Dispute Over Justice Department’s Use of Overseas-Evidence Requests Grows
18 Mar 2020

A dispute over whether the Justice Department has misused some foreign-evidence requests escalated this week, as prosecutors put forth an aggressive interpretation of their authority and a former prosecutor went public with additional allegations of unethical conduct.

The fight is playing out within two criminal cases against traders accused of manipulating prices for precious metals futures. The traders, who formerly worked at Deutsche Bank AG and Bank of America Corp. ’s Merrill Lynch arm, have argued their indictments could have been tainted if prosecutors abused the process for seeking overseas evidence.

Seeking to rebut that claim, Justice Department lawyers said they ultimately didn’t use the request to support charges in the two cases at issue. They also argued that judges can’t scrutinize “possible subjective motives” of prosecutors seeking evidence from abroad.

Those types of foreign requests can give authorities more time to investigate cases, though they may be running up against deadlines for bringing charges.

Responses to mutual legal-assistance treaty requests, or MLATs, sometimes take months or years, so prosecutors can ask a federal judge, under seal, to suspend the statute of limitations for up to three years on a crime they are investigating while they seek foreign evidence. Prosecutors argue there can be good reasons for using the diplomatic process even when the evidence can be obtained through other channels.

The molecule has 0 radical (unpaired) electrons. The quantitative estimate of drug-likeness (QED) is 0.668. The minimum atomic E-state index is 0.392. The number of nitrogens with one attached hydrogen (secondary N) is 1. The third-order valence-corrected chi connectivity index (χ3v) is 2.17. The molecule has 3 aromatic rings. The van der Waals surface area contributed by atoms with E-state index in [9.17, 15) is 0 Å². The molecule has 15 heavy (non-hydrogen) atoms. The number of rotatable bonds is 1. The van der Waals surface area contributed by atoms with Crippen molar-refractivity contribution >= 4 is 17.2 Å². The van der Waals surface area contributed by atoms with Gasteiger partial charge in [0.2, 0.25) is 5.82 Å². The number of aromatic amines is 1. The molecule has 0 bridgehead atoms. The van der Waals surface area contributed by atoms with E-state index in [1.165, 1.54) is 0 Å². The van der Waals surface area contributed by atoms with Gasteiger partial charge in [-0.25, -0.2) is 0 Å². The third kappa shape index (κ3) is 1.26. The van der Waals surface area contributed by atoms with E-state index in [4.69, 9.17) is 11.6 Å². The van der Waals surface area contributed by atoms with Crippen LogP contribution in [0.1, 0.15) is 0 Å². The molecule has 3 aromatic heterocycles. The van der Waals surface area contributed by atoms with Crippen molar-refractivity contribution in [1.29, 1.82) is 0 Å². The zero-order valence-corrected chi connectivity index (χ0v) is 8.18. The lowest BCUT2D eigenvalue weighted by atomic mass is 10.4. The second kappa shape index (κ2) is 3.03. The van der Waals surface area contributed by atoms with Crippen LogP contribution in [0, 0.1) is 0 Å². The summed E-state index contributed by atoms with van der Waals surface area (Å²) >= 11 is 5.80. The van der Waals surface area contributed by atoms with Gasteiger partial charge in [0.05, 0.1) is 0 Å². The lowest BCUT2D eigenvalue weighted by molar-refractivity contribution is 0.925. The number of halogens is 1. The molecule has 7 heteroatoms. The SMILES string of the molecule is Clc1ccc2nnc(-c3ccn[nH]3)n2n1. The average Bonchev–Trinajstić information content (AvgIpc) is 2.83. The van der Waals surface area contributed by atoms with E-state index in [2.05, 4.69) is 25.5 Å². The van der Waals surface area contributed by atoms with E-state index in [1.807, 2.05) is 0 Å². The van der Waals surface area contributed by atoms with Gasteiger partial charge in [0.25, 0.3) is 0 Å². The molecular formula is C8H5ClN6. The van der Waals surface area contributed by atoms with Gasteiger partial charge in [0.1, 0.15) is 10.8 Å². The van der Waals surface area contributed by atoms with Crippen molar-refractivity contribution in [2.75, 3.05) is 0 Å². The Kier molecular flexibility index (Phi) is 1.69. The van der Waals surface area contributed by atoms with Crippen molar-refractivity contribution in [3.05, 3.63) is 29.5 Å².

“The defendants have offered no authority that even a nakedly pretextual MLAT constitutes misconduct, let alone a proper basis to dismiss an indictment,” Justice Department prosecutors wrote this week in a filing made in Chicago federal court.

The fight over MLATs surfaced last month when The Wall Street Journal reported an ex-prosecutor’s claims that his colleagues abused the process to extend the statute of limitations in one of the manipulation cases. Ankush Khardori wrote in a memo to the Justice Department’s inspector general that it appeared his colleagues, who were in danger of running out of time to file their case, didn’t need the information.

Both fraud cases involve an MLAT request sent to U.K. officials in December 2016. A judge suspended the five-year statute of limitations on the crimes the same month, giving the government more time to investigate.

By Dave Michaels and Aruna Viswanatha, The Wall Street Journal, 17 March 2020

Read more at The Wall Street Journal

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